Are we entering the age of digital healthcare?

September 30, 2015
Digital healthcare technology is becoming more common in modern society.


The future is undoubtedly here. We are living in an increasingly advanced nation, where technology is becoming more and more important in our society. Telephones and fax machines have evolved into smartphones (which around 78 per cent of Australians own, according to Statista), we are seeing the introduction of driverless cars (with South Australia even recently introducing legislation to allow this), and the healthcare sector is become less like the old days, and more like science fiction.

So what does modern day digital health technology actually look like? Let’s examine what’s happening around Australia and New Zealand.

Video games for older people

Once, video games were considered a child’s toy. However, this is far from the case now.

A recent report from the Interactive Games and Entertainment Association, written in conjunction with Bond University, shed light on the prevalence of video games in modern, older society. In fact, 43 per cent of Kiwis aged 65 years and over have played them, with 17 per cent aged 85 and over. For many, the main reason for playing is to simply pass the time and to be entertained. However, mental stimulation, increasing social connections, fighting dementia and even reducing arthritis were all factors as well.

Connected care solutions

Many carers around both Australia and New Zealand are turning to companies such as Tunstall Healthcare for a range of connected care solutions. This assistive technology can be used around a client’s home – be they older, suffering from disability or another ailment – to either keep an eye on their condition from afar, and to help them feel more independent.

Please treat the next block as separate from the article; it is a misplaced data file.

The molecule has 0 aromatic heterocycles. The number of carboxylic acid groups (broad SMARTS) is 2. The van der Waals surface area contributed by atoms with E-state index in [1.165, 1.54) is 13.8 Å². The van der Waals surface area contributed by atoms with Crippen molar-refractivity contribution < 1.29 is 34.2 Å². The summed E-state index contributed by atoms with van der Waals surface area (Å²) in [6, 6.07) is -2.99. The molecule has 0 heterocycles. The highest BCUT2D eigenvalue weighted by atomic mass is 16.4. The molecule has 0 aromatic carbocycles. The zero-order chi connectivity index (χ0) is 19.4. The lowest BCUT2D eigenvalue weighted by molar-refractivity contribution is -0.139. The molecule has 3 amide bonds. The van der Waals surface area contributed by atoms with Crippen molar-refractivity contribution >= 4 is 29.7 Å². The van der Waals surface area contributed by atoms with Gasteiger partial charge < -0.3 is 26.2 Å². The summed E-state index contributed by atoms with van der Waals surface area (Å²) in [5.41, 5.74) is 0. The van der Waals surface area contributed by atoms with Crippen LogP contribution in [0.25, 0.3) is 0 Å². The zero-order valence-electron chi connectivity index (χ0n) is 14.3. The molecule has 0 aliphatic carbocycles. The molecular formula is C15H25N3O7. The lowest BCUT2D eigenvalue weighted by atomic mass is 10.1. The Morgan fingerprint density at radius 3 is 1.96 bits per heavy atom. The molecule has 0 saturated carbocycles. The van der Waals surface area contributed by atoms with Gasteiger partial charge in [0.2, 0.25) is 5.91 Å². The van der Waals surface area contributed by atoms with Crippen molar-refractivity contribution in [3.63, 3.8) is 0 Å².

This can be particularly useful for community nurses and other travelling professionals in regional areas, where clients may not have easy access to their GP. Home health monitoring can offer help ranging anywhere from alerting clients when the phone rings to sensing falls, detecting when a dementia sufferer leaves the home or a variety of other areas.

Using analytical data to improve healthcare

In the business world, ‘big data’ – analytical figures based, in this context, on customer purchases and habits – is regularly used to help predict a customer’s needs before they need them. Generally this is used to build loyalty to a brand. In contemporary Australia, the federal government is slowly piecing together a similar databank that could be used to better monitor the health needs of Australians.

“An example where we’ve done some work is our patient admission prediction tool,” said CEO of CSIRO’s eHealth Research Centre David Hansen. “This predicts, based on historical data, how many patients are going to turn up in the emergency department and how many will go on to need a bed.”

The subject of analytical data is also the focus of the annual Health Informatics Society Australia (HISA) Big Data conference, which will be discussing personalised medicine and consumer-collected data at the October, 2015 event.

Virtual GPs

Though pressing a button to turn on your holographic doctor may still be a number of years away, virtual GP visits are being introduced even now. Many services nowadays, such as Tunstall’s myclinic telehealth hub, offer video conferencing options to connect doctors and their clients, thus eliminating the need for healthcare workers to travel to someone’s house, or for that someone to travel to their nearest practice.

This also benefits people in regional areas where access to a local GP may not always be practical, though governing health bodies are still figuring out what rules to put in place around the subject. However, despite its infancy, virtual GP visits are an exciting prospect that could help a wide variety of people in the future, so it’ll be interesting to see how the technology and legislation progresses.

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